It will take three months or so for the muscle to begin to show evidence of working. Once it does, a course of physiotherapy will be instituted to “exercise” the muscle and get the patient used to using their bite to activate the muscle when smiling. By using these “biofeedback exercises”, we hope that a conscious need to bite to smile will no longer be required.
Sometimes the skin near the edge of the scar can be a “battered and bruised” and may not heal as well as usual. Sometimes blisters or deep red colouration can occur; In spite of appearances, it will heal but takes a little longer than usual.
Asymmetry: No matter what, the reconstructed smile will not be exactly the same as the other side. This is because we are using one muscle to perform the function of a number of tiny muscles in the face. A great deal of time before and during surgery is used to make the reconstruction match the smile of the other side as best as possible, but it is important that you are aware that it will not be exactly the same as the other side. This is typically less of a problem for Moebius patients as we usually reconstruct both sides in the same manner.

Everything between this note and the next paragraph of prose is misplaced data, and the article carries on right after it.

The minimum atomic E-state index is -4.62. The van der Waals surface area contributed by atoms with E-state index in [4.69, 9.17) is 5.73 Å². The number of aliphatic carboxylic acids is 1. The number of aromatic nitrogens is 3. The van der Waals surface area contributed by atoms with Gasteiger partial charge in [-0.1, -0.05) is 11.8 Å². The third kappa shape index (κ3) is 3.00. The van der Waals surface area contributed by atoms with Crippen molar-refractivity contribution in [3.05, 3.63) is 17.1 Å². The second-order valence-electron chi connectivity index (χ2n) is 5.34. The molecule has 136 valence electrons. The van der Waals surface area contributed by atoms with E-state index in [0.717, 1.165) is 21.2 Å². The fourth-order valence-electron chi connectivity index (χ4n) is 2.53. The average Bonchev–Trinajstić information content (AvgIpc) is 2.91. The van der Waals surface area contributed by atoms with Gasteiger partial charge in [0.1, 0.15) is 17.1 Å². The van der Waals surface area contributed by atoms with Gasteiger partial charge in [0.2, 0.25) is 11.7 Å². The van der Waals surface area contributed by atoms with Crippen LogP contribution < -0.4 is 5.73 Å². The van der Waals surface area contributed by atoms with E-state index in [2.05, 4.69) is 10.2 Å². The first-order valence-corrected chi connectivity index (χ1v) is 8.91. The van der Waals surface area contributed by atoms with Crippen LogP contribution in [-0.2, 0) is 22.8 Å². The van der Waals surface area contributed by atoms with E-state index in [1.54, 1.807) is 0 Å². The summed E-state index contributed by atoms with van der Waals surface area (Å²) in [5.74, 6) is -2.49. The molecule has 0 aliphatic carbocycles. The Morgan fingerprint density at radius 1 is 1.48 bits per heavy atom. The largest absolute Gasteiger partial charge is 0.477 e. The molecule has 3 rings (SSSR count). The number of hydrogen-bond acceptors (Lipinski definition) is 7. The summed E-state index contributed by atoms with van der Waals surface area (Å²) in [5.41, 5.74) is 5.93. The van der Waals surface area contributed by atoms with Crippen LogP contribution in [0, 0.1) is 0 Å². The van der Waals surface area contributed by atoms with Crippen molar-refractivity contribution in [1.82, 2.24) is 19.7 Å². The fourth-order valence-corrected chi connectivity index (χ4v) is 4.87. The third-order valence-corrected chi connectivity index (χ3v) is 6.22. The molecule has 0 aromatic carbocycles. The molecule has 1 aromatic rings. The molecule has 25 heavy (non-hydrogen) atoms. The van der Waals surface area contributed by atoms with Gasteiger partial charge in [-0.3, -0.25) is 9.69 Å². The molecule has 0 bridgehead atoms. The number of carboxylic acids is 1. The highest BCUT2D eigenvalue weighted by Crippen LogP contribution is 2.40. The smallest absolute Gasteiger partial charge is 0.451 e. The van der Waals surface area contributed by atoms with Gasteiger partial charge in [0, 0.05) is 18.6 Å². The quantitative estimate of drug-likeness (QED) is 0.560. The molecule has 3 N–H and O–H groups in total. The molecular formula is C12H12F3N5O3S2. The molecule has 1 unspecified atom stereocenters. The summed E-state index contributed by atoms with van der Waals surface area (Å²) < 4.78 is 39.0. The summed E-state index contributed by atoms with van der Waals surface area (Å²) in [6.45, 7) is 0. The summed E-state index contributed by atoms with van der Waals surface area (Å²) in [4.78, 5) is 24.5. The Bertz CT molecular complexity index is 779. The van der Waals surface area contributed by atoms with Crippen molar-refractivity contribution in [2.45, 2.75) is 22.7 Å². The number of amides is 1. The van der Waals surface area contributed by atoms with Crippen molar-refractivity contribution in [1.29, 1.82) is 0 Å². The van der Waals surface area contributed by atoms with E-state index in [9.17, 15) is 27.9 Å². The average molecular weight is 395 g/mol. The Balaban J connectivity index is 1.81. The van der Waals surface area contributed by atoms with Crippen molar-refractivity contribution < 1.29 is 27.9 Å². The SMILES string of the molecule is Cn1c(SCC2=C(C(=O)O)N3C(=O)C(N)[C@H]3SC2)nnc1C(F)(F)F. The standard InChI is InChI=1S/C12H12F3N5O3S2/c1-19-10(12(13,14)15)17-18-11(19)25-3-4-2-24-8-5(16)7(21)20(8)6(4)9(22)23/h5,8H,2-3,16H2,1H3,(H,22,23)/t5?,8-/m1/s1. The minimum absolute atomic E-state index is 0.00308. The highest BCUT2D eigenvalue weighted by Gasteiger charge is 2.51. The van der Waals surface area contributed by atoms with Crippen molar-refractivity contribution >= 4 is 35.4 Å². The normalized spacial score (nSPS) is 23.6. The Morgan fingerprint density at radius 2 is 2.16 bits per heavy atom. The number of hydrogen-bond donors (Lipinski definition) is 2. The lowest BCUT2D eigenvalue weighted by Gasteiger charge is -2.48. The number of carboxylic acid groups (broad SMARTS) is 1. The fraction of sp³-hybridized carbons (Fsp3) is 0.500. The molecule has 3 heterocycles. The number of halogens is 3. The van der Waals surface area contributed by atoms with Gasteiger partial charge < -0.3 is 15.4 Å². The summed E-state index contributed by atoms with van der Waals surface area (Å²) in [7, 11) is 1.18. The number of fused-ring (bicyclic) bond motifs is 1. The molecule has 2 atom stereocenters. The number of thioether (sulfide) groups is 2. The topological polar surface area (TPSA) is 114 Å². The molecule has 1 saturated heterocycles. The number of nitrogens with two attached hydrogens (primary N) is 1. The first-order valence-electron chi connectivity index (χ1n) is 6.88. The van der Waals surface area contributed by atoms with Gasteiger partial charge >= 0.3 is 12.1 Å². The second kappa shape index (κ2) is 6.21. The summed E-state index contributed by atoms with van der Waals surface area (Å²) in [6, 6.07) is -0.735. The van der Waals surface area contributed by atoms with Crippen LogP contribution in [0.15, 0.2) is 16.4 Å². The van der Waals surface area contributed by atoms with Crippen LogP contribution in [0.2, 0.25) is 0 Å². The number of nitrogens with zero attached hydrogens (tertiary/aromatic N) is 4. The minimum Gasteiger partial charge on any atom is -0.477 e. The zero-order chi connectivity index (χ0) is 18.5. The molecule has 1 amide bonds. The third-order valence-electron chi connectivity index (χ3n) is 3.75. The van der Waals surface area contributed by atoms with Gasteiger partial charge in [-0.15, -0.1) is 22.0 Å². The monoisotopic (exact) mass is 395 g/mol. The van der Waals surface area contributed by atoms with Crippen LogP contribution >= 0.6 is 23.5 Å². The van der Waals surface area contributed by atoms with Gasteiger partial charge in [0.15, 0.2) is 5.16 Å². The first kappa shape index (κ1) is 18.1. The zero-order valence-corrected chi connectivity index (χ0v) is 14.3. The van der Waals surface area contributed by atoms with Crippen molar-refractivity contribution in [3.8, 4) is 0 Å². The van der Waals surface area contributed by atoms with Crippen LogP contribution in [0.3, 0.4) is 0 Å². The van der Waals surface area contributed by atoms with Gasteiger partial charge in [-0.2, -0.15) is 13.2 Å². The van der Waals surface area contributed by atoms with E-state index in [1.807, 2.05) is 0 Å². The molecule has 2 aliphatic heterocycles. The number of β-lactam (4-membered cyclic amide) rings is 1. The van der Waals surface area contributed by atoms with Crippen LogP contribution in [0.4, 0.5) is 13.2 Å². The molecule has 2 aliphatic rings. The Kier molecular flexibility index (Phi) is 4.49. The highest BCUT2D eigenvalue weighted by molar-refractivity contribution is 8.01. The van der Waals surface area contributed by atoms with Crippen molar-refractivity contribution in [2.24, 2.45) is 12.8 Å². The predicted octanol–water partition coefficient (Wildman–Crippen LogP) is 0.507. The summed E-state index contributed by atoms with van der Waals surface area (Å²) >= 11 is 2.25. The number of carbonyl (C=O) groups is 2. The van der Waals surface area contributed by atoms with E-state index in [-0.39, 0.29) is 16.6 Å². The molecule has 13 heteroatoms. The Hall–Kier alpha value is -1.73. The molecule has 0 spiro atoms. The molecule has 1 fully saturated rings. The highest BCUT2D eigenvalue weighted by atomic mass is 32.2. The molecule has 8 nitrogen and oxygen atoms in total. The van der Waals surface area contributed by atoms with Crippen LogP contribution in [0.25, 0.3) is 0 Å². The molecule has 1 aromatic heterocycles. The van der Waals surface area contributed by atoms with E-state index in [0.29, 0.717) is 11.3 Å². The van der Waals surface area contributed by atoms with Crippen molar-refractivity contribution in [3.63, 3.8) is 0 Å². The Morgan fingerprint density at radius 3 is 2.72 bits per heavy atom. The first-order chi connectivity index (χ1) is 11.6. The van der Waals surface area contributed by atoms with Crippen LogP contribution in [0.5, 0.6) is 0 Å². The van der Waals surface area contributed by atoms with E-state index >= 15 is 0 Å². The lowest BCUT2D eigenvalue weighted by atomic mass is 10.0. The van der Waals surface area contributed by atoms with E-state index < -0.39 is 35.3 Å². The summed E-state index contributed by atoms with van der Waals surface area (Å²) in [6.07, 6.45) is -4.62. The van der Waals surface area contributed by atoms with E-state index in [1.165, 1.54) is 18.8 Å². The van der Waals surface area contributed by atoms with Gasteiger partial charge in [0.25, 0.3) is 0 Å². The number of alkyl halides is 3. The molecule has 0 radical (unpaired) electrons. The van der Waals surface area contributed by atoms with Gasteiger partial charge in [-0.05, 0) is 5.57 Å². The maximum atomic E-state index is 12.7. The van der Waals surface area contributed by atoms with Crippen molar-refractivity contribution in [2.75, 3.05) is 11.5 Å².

Bulkiness: Because we are placing the muscle in the face, the extra volume can make the face look a little fuller on that side. Every effort is made to minimise this but it can add to the impression of asymmetry.
Things that can happen:
Bleeding and Haematoma: After the operation in a small number of cases, some bleeding can occur, this may cause a pool of blood under the skin called a haematoma. In many cases, small amounts of bleeding can stop with pressure, but a large collection of blood or significant bleeding will need a return to theatre to stop the bleeding. Importantly, pressure from bleeding can build up around the area of microsurgery and cause problems that may damage the muscle so we are very careful to watch for this problem.